Electronic document imaging also helps to cut through typical late payment excuses that affect the A/R function. By scanning PoDs and attaching the imaged PoD to the appropriate transaction in the finance system, there is a permanent record that cannot be lost or destroyed. With the imaged PoD to hand, this can be electronically delivered to the customer with the corresponding sales invoice, giving them little excuse to delay payment. Sending an invoice electronically, rather than posting it, also ensures the invoice is with the customer a day or two sooner, facilitating swifter payment and improving cash collection.

Automated invoice data capture

Prompt payment of supplier invoices to take advantage of early payment discounts demands efficient invoice processing, which in turn requires a high degree of reliable automation. Since many invoices are still produced on paper, the first task in automating processing is to capture an electronic copy of the document so it can be stored in the document archive.

Invoice scanning software, as part of a wider document management solution, manages this process. As well as capturing a copy of the physical document, it will apply some intelligence to the process, ‘reading’ the content so that it can be indexed/tagged for rapid recall later.

Optical character recognition (OCR) technology reads and verifies the data on the invoice before being uploaded into the core finance system, reducing manual data entry (by up to 80%) and the associated errors, which helps to significantly improve A/P efficiency.

To further maximise A/P efficiency and cut costs, organisations are increasingly asking their suppliers to issue them with invoices as PDF documents via email, ensuring that the production, circulation and duplication of paper are all eliminated, giving a win-win scenario as the end-to-end process becomes much more streamlined.

Electronic invoice authorisation

Capturing and storing electronic invoices alone will not ensure best practice in constantly meeting supplier payment targets. For business processes to be truly streamlined a ‘workflow’ facility is required. Using workflow software and pre-defined authorisation routes, imaged invoices can be automatically emailed to the relevant authorisers for them to approve, reject or query on-screen. The approvers can also view all associated documents from the desktop, such as purchase orders and PoDs, to aid swifter invoice authorisation. Having ready access to imaged documents improves the management of cash flow, including eliminating the risk of paying the same invoice twice.

Once an invoice has been approved or rejected, the system will trigger the next stage of the process. Ideally, the system will be configurable so that managers can set up rules, for example, triggering repeated reminders so that invoices cannot collect in an individual’s in-tray to create a bottleneck that can subsequently obscure cash forecasting. Also, paying invoices in a timely manner helps to enhance an organisation’s relationships with its suppliers.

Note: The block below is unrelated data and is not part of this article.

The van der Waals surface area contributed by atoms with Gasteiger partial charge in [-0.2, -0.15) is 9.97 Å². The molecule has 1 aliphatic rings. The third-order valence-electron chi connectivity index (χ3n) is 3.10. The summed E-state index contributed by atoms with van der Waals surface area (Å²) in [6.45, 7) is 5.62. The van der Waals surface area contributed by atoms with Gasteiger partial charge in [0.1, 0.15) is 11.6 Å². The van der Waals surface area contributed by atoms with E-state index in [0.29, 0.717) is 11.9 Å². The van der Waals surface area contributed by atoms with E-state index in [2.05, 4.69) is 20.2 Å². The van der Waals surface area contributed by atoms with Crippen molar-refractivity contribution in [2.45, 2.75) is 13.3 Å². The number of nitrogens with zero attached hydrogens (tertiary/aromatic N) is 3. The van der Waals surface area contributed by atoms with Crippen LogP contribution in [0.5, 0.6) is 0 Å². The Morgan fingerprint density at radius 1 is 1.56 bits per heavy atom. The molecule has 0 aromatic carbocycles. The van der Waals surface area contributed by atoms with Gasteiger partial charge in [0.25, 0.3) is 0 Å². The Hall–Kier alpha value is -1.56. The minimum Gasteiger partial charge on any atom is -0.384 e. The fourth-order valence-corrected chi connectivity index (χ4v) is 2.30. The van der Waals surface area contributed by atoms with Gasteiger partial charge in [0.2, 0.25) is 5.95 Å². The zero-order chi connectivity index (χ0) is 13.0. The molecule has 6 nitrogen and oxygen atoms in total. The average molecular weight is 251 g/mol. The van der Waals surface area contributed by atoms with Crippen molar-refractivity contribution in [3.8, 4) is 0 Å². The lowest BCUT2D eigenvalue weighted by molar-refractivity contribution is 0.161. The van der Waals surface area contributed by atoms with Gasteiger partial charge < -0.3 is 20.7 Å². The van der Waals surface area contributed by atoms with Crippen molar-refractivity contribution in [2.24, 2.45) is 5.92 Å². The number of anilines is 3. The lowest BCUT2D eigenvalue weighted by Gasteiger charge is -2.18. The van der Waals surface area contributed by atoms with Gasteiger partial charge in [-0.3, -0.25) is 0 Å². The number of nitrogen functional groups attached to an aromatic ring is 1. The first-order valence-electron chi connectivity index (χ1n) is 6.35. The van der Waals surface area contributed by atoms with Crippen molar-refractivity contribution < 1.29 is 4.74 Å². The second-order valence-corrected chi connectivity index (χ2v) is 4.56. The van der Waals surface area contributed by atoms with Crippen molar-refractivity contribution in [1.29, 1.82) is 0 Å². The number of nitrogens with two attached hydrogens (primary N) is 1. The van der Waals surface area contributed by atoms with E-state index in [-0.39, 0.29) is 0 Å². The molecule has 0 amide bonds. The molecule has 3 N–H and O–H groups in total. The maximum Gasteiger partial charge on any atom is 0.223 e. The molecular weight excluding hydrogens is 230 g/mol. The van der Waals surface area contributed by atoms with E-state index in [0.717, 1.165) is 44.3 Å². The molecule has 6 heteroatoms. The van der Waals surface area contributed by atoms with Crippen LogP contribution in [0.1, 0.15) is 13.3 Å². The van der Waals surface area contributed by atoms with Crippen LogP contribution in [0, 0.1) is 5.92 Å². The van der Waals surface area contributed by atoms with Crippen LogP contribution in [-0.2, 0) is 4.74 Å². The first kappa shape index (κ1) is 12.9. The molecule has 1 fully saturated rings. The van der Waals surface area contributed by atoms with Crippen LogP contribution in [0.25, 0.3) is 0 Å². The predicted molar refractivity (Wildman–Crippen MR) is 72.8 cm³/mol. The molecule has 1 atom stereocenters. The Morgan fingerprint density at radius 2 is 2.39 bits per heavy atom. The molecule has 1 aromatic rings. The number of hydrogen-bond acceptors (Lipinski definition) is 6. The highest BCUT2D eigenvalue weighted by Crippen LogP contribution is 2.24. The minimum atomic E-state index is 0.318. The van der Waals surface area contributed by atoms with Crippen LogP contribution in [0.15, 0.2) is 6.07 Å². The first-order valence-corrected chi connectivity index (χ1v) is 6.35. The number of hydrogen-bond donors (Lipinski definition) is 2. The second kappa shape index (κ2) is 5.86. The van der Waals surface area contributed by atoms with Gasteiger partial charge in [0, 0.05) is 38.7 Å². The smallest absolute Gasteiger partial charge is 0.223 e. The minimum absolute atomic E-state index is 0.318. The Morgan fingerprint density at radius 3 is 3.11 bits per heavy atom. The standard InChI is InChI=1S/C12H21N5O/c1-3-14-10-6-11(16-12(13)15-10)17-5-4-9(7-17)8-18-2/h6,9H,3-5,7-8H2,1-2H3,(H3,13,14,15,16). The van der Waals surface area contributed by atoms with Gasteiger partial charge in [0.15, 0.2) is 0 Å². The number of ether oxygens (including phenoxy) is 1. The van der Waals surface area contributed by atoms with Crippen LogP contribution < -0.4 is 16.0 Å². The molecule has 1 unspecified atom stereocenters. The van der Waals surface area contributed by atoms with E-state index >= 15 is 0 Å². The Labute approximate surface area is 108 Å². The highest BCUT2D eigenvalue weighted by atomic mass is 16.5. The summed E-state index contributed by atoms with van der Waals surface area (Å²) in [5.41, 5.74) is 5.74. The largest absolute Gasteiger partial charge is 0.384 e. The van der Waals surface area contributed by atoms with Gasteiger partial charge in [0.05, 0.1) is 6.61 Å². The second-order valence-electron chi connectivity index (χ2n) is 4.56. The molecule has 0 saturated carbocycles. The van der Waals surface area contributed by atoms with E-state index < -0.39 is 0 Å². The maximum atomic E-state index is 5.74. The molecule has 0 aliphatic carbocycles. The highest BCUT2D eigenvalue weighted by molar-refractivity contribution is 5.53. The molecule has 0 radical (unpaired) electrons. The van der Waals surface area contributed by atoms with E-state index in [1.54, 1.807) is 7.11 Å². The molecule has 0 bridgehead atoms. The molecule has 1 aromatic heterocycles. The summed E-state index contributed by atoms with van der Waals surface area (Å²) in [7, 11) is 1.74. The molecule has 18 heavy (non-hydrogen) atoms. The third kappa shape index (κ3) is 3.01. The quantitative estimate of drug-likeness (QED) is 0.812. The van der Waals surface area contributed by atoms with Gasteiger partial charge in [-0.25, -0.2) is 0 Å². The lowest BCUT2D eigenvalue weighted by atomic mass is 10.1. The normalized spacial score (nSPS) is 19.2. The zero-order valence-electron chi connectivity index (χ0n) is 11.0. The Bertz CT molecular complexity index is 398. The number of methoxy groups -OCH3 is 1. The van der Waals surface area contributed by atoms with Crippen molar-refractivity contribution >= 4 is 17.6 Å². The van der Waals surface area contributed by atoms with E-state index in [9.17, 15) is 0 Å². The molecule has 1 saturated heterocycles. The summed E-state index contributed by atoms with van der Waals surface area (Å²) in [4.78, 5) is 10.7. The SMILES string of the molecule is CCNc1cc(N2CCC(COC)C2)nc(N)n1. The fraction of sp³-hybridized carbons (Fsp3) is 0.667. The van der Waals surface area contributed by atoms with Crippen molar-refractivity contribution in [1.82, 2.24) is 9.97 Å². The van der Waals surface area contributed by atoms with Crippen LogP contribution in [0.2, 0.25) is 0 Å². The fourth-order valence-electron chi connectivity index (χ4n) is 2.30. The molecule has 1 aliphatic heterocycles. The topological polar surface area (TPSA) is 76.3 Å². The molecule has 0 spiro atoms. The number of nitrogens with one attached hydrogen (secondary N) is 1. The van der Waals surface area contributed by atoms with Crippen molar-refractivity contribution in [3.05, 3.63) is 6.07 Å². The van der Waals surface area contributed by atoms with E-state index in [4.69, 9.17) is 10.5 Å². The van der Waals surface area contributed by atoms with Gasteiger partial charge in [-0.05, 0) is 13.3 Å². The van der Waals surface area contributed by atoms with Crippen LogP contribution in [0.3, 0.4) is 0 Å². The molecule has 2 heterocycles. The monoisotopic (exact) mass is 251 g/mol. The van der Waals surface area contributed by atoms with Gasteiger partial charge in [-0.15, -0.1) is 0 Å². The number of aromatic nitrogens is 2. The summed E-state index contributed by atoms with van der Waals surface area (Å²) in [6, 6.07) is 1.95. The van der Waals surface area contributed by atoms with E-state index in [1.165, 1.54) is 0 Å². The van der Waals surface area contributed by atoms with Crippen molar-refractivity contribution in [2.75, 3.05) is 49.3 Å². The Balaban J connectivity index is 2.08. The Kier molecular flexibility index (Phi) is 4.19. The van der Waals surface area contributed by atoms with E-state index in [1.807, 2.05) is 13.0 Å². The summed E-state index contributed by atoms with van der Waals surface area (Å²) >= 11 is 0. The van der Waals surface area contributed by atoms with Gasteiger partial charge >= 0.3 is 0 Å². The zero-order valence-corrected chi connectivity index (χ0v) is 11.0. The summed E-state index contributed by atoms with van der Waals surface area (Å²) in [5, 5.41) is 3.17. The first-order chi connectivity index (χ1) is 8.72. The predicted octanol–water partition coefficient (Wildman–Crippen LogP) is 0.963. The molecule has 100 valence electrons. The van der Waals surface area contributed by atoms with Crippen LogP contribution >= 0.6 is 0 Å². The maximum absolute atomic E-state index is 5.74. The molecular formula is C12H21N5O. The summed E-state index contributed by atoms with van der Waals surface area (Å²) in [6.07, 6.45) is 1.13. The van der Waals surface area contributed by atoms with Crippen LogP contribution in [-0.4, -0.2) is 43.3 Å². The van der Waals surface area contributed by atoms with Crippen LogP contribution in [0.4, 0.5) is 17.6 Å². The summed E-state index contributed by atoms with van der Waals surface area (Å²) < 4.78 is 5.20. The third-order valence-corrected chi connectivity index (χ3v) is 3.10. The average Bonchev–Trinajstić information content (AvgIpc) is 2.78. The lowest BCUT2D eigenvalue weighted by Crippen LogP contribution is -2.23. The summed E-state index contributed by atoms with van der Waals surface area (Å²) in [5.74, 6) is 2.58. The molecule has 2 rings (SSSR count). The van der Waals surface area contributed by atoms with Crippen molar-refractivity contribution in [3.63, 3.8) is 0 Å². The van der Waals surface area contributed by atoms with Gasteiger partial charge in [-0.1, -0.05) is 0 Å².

Automated payment technologies

Once the invoices have been authorised, the finance department can pay the suppliers using electronic payment technology. By transferring supplier payments electronically, routine business administration tasks can be streamlined, and valuable time and money savings can be made. In fact, moving from cheques to BACS-IP payments can reduce an organisation’s cost by approximately 50% per transaction.

Electronic creation and delivery of documents

An effective procure-to-pay (P2P) system will support the creation and delivery of remittance advice notes, confirming when a payment has been made. This is particularly important when seeking to resolve any disputes over payments, and for compliance and reporting purposes. Automated form, fax and email capabilities, integrated into a broader payment automation solution, ensure that the payee is notified when the funds have been transferred by generating a receipt of remittance. This information is then fed back into the accounting system, providing the organisation with a real-time picture of its finances to enable accurate cash forecasting.

Electronically delivering sales invoices and statements, rather than sending them through the postal system, ensures customers are in receipt of invoices sooner, greatly enhancing A/R effectiveness. There is also a record of when the invoice was received (and read) by the customer. This eliminates any problems caused by potential postal strikes, and eliminates disruption caused by adverse weather conditions. It also prevents customers from using the old excuse that they haven’t received the invoice in order to delay payment. Electronic delivery also frees up staff time spent printing, photocopying and enveloping invoices and statements, typically saving £1 per document. By sending out statements electronically at month-end, credit control staff can chase overdue payments far sooner and significantly improve cash flow by reducing debtor days.

Conclusion

Managing cash flow is a delicate balancing act at the best of times for most organisations. This is particularly heightened in a tough economic climate when finances are under greater scrutiny and pressure to forecast how every penny will be spent and what the expected returns will be. At a time when organisations are keen to keep costs low, it is important that investment in automation technologies that enable the efficient running of the A/P and A/R functions, as well as the business’s continued growth, are not ignored.